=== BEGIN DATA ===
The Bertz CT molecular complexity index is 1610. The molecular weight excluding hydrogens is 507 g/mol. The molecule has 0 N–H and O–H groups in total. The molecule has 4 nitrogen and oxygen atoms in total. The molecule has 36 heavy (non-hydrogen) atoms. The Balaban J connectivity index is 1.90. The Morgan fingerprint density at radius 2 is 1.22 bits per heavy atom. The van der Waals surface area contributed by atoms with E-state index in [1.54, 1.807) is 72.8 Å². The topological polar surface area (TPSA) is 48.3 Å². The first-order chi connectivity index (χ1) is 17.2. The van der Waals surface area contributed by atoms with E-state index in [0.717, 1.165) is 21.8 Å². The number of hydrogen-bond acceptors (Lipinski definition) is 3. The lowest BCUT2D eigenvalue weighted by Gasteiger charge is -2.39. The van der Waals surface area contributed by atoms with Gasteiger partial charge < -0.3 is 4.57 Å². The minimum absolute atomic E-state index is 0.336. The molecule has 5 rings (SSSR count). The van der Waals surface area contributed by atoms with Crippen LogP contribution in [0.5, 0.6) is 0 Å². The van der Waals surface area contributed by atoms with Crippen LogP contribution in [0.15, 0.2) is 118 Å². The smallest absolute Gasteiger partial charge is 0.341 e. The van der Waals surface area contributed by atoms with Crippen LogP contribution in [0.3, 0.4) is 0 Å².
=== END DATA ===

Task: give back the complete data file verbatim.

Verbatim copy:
The Bertz CT molecular complexity index is 1610. The molecular weight excluding hydrogens is 507 g/mol. The molecule has 0 N–H and O–H groups in total. The molecule has 4 nitrogen and oxygen atoms in total. The molecule has 36 heavy (non-hydrogen) atoms. The Balaban J connectivity index is 1.90. The Morgan fingerprint density at radius 2 is 1.22 bits per heavy atom. The van der Waals surface area contributed by atoms with E-state index in [1.54, 1.807) is 72.8 Å². The topological polar surface area (TPSA) is 48.3 Å². The first-order chi connectivity index (χ1) is 17.2. The van der Waals surface area contributed by atoms with E-state index in [0.717, 1.165) is 21.8 Å². The number of hydrogen-bond acceptors (Lipinski definition) is 3. The lowest BCUT2D eigenvalue weighted by Gasteiger charge is -2.39. The van der Waals surface area contributed by atoms with Gasteiger partial charge < -0.3 is 4.57 Å². The minimum absolute atomic E-state index is 0.336. The molecule has 5 rings (SSSR count). The van der Waals surface area contributed by atoms with Crippen LogP contribution in [0.5, 0.6) is 0 Å². The van der Waals surface area contributed by atoms with Crippen LogP contribution in [0.15, 0.2) is 118 Å². The smallest absolute Gasteiger partial charge is 0.341 e. The van der Waals surface area contributed by atoms with Crippen LogP contribution in [0.3, 0.4) is 0 Å².